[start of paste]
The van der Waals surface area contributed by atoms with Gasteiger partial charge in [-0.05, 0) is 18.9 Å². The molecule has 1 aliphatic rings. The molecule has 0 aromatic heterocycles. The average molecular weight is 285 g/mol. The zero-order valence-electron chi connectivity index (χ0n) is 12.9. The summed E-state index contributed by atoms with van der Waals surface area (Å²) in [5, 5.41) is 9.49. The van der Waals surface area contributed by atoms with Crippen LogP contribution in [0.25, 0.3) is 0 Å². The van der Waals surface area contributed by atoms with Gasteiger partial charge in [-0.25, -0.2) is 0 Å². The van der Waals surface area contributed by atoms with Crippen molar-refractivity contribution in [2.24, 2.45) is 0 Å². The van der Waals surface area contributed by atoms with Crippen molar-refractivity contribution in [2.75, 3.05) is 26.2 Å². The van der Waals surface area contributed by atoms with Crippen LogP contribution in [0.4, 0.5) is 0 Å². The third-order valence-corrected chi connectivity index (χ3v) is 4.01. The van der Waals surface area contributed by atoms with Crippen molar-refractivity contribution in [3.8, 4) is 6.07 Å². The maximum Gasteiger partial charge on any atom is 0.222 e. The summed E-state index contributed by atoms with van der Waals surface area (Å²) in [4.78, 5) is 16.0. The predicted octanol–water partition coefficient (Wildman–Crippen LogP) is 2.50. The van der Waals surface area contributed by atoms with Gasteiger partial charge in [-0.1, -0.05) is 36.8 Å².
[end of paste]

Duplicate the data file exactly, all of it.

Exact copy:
The van der Waals surface area contributed by atoms with Gasteiger partial charge in [-0.05, 0) is 18.9 Å². The molecule has 1 aliphatic rings. The molecule has 0 aromatic heterocycles. The average molecular weight is 285 g/mol. The zero-order valence-electron chi connectivity index (χ0n) is 12.9. The summed E-state index contributed by atoms with van der Waals surface area (Å²) in [5, 5.41) is 9.49. The van der Waals surface area contributed by atoms with Crippen LogP contribution in [0.25, 0.3) is 0 Å². The van der Waals surface area contributed by atoms with Gasteiger partial charge in [-0.25, -0.2) is 0 Å². The van der Waals surface area contributed by atoms with Crippen molar-refractivity contribution in [2.24, 2.45) is 0 Å². The van der Waals surface area contributed by atoms with Crippen molar-refractivity contribution in [2.75, 3.05) is 26.2 Å². The van der Waals surface area contributed by atoms with Crippen LogP contribution in [0.4, 0.5) is 0 Å². The third-order valence-corrected chi connectivity index (χ3v) is 4.01. The van der Waals surface area contributed by atoms with Crippen molar-refractivity contribution in [3.8, 4) is 6.07 Å². The maximum Gasteiger partial charge on any atom is 0.222 e. The summed E-state index contributed by atoms with van der Waals surface area (Å²) in [4.78, 5) is 16.0. The predicted octanol–water partition coefficient (Wildman–Crippen LogP) is 2.50. The van der Waals surface area contributed by atoms with Gasteiger partial charge in [-0.1, -0.05) is 36.8 Å².